Even though urban bees tend to be an underground find, you’d never guess to look for them in these locations.
Beekeeping is generating quite a … buzz. Some of the most productive hives are in urban areas, including a few that are kept in unexpected locations.
Courtesy Ritz Carlton Hotel
In exchange for their posh digs at the Ritz Carlton, the 80,000 bees that call the hotel home are required to work. Their job: Producing honey for executive chef Jon Farace to use in one-of-a-kind dishes served in the hotel’s restaurant.
Two beehives were introduced in April 2010 as part of the hotel’s ambitious green-roof program. The hotel is located in the heart of downtown Charlotte and is the first Ritz-Carlton hotel or resort to earn LEED Gold certification.
In the first six months alone, 30 pounds of honey were harvested. The presence of bees in urban Charlotte has drawn so much attention that the Ritz-Carlton introduced The Birds and The Bees experience on select dates starting in fall 2010. The package includes a tour of the green roof to see the bees in action followed by a tasting of honey pecan ice cream.
Courtesy Chris Dunford
York Prep School
New York, N.Y.
The bees that live on the rooftop of York Prep School act as pint-sized educators for the 340 students who attend classes on Manhattan’s Upper West Side. The hives were installed on the rooftop of the school in 2010 after the ban on beekeeping in New York was lifted. It’s believed to be the only school in Manhattan with beehives (as of October 2010).
Students in grades 6 through 12 have signed up to be part of the York Beekeeping Society. Under the guidance of Andrew Cote, president of the New York City Beekeepers Association, students learn about the environment and science while raising and nurturing bees.
The first honey harvest yielded 40 pounds of honey. When the hives are in full swing, each one is expected to produce upward of 250 pounds of honey, for a total of 500 pounds. At that time, all of the honey harvested at York Prep School will be sold with funds going to support the school’s scholarship program.
Courtesy Kevin Carroll
Chicago City Hall
The government is at the forefront of the urban apiculture movement in Chicago.
Mayor Richard Daley was inspired by the urban agriculture initiatives that were taking place in Europe. After a visit to Germany in 2000, he decided to install a green roof on City Hall. In 2003, two beehives were added to the 20,000-square-foot rooftop garden in the heart of Chicago’s Loop.
When the hives were first established, there were fewer than 10,000 bees. Now, the total number of bees buzzing about in the garden tops 160,000. The proximity to Lake Michigan and the abundance of trees and plants in downtown Chicago make this urban setting perfect for the bees.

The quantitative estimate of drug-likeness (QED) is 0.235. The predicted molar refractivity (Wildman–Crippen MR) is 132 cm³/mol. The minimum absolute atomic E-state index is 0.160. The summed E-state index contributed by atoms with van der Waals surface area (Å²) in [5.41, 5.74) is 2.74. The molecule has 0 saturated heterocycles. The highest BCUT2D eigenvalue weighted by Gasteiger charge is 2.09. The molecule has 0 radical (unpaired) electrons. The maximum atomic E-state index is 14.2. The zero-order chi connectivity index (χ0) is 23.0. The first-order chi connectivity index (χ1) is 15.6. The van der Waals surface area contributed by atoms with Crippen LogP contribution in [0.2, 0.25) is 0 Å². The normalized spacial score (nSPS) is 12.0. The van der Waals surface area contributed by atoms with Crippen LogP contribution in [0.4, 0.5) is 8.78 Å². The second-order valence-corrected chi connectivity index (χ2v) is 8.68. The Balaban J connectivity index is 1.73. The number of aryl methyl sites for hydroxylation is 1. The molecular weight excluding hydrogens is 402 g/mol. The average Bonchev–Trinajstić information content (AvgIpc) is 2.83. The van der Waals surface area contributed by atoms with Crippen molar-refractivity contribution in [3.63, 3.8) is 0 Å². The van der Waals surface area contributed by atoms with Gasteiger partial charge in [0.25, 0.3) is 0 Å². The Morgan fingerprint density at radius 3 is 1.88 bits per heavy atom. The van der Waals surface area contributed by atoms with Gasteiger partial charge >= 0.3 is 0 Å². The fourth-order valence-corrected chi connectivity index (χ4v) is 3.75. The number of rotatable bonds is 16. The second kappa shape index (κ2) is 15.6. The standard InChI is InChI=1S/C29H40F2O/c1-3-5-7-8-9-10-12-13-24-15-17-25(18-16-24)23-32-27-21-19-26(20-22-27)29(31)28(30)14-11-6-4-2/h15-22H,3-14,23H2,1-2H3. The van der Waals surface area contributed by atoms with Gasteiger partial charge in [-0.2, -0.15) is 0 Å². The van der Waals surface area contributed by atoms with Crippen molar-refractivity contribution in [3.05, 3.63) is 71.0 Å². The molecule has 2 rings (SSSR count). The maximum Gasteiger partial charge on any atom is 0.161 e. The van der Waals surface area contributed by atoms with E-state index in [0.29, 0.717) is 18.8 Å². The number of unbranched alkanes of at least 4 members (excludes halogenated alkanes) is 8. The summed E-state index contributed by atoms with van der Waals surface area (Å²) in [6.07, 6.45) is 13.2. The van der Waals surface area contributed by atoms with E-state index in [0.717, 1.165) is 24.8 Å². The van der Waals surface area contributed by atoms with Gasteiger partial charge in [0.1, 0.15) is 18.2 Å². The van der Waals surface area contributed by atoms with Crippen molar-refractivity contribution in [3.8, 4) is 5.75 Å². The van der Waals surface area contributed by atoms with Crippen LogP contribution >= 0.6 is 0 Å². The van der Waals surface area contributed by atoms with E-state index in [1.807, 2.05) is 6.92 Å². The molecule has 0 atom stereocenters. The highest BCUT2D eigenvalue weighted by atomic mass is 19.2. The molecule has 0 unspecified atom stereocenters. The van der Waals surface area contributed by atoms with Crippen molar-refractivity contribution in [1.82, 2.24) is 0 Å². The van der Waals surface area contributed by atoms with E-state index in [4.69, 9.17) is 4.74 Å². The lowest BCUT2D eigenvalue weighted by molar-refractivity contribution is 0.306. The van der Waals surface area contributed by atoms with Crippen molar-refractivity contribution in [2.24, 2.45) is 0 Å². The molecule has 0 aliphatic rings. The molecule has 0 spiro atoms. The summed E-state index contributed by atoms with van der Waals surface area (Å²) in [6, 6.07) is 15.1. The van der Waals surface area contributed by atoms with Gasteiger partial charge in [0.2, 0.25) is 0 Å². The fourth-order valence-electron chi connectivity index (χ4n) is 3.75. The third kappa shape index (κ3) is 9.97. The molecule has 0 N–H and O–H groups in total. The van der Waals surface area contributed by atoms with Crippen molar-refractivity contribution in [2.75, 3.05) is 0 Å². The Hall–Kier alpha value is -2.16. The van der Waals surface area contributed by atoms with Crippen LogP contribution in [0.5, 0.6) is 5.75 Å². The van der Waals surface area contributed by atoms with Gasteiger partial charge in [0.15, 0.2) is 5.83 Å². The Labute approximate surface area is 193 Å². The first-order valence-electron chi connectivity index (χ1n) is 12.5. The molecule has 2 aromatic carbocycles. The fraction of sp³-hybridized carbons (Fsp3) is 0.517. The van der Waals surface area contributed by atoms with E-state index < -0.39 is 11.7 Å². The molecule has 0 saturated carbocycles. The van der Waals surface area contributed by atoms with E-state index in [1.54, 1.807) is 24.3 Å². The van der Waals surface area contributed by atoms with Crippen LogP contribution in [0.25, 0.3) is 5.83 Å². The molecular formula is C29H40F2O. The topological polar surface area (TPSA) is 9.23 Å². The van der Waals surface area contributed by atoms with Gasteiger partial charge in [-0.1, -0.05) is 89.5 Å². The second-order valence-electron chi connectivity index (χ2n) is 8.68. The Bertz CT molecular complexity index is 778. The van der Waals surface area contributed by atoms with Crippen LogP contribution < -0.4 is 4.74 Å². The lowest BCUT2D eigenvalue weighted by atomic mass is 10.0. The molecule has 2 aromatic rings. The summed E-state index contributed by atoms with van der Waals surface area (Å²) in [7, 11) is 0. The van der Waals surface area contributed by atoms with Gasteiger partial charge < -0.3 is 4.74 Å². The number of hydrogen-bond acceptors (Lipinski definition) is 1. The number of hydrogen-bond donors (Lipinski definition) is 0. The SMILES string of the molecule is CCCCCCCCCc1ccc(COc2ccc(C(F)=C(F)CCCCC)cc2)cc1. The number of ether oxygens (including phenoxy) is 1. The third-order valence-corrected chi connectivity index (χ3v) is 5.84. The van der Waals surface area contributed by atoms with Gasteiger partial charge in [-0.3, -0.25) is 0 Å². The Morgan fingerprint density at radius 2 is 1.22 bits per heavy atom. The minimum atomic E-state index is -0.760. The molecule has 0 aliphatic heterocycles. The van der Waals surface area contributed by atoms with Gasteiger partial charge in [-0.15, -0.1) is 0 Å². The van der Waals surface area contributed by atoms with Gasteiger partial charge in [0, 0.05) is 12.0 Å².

Beekeeper Michael S. Thompson of Chicago Honey Co-op maintains the hives atop City Hall, collecting between 50 and 200 pounds of honey per hive during each of the two annual honey harvests. The honey is packaged and sold at a downtown farm stand.
Courtesy Lawrence Jackson
The White House
The votes are in, and the hives at The White House are a hit.
In 2009, a beehive was built on the South Lawn as part of the White House’s Kitchen Garden, and 70,000 bees took up residence. The hive is a collaboration between White House carpenter and beekeeper Charlie Brandts and White House assistant chef Sam Kass, and it’s reported to be the first beehive in White House history.
When the “First Bees” aren’t buzzing around the expansive grounds pollinating flowers, the hive is in production mode. Last summer, the hive’s first harvest produced more than 130 pounds of honey. Kass often incorporates honey into recipes in the White House kitchen. In 2009, it was reported that the traditional White House gingerbread house was made with honey instead of refined sugar.
Courtesy Düsseldorf International Airport/ Andreas Wiese
Düsseldorf International Airport
Bees are taking flight alongside airplanes at one of Germany’s busiest airports. The honey harvested from the 200,000 bees that live near the landing strips is being examined in labs, not added to the menu at airport cafeterias.
The airport uses the bees as bio-detectives, testing their honey for toxins to help monitor air quality. The program started in 2006 at seven airports in Germany. Local beekeepers maintain the hives and help harvest the honey. To date, tests from the harvested honey have shown that, surprisingly, toxins are far below the official limits for emissions.
About the Author: Jodi Helmer is the author of The Green Year: 365 Small Things You Can Do to Make a Big Difference.
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